ResusRight, a biomedical start-up founded by the University of Sydney and Westmead Hospital, has raised $784,000 in a recent investment round to manufacture Juno – a clinical training system for newborn resuscitation.
More specifically, Juno is a paediatric medical device designed to safely resuscitate babies who struggle to begin breathing after birth. The system aims to improve outcomes for the approximately ten million babies that experience breathing difficulties at birth each year.
ResusRight was founded by doctoral biomedical engineering students, Matt Boustred and Matthew Crott, as well as Dr Mark Tracy and Dr Murray Hinder; a research team based at Westmead Hospital that specialises in improving care of vulnerable babies.
The team’s mission is to lower neonatal mortality rates and prevent babies from developing disabilities due to complications at birth.
The capital raised will allow ResusRight to launch the training system and develop a prototype monitor for use in the clinical setting at birth, with manufacturing due to begin in the 2021-22 financial year.
“It was very empowering to find a group of investors who strongly support our team and mission,” ResusRight co-founder and CEO Matt Boustred said.
“This funding will allow us to roll out the Juno, followed by the manufacture of a resuscitation device prototype in the second half of this year.
“Worldwide, every year over 10 million newborn babies require resuscitation at birth, with approximately one million babies dying annually from birth asphyxia. Experts estimate that at least 30 per cent of these deaths –300,000 babies a year – could be prevented with better resuscitation.”
According to Boustred, a lack of access to life-saving training and equipment contributes to a large proportion of these deaths.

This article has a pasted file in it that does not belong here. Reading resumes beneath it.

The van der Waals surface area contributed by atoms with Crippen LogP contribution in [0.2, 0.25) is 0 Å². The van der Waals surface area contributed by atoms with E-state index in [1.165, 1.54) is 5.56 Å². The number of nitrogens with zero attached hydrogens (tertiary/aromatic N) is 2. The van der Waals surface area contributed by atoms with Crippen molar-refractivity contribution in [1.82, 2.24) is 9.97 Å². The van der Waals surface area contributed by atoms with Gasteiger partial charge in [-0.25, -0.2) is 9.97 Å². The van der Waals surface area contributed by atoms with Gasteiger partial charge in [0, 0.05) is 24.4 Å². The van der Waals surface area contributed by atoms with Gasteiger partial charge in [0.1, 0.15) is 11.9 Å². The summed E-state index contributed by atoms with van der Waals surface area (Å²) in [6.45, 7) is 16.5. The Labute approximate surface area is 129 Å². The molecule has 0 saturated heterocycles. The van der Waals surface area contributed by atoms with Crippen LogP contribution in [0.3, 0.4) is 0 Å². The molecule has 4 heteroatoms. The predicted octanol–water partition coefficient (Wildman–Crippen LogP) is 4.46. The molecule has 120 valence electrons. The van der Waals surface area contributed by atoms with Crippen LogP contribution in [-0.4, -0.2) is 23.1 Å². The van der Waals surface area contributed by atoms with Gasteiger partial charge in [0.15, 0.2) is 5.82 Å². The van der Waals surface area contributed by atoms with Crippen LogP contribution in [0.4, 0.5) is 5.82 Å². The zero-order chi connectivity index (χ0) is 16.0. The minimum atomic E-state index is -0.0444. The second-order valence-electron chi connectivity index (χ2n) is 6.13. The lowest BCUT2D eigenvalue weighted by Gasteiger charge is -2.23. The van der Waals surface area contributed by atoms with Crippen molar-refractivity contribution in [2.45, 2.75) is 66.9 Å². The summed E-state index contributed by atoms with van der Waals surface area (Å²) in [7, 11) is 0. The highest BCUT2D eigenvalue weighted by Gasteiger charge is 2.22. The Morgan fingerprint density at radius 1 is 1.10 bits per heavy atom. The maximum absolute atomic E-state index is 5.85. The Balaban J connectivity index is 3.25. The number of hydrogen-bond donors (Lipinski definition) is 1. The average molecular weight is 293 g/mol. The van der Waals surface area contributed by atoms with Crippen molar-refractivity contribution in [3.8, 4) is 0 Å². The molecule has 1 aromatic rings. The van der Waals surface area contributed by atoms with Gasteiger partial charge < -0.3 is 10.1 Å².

“ResusRight aims to advance the gold standard of newborn resuscitation through equipment that is accessible in design and at a price point that is affordable to a global market,” he said.
“We want our monitoring systems to be as useful for a consultant in Westmead Hospital as for a midwife out in Bourke or a birth attendant in India.
“Our mission is to improve outcomes at birth to ensure no baby dies or is left with a preventable disability when their life has just begun.”
The company aims to give clinicians the tools and training to enable more effective newborn resuscitation, ResusRight co-founder and CTO Matt Crott said.
“A key issue in current practices is that the resuscitator has no measure of how much air they are giving to the baby, or whether their mask technique is correct,” Crott said.
“This means they can easily over-deliver or under-deliver air to the baby, both of which have potential to lead to lung or brain injury. In Australia, approximately 17,000 babies require resuscitation annually – sadly thousands of infants are left with injury or disability through this process which more effective monitoring could help reduce.
“Newborn babies should be given the best chance at life, and they deserve high-quality medical techniques that are tailored for their needs. With our Juno training system, we aim to provide both better quality and a higher frequency of resuscitation training – something that was recognised as a priority area in the most recent Australian Resuscitation Council guidelines.”
The ResusRight team hopes to provide better accessibility to neonatal training through affordable pricing. They are introducing Juno into educational programs at Westmead Hospital, Monash Health and Royal Women’s Hospital.
In Australia, over 60,000 medical clinicians receive regular neonatal resuscitation certification.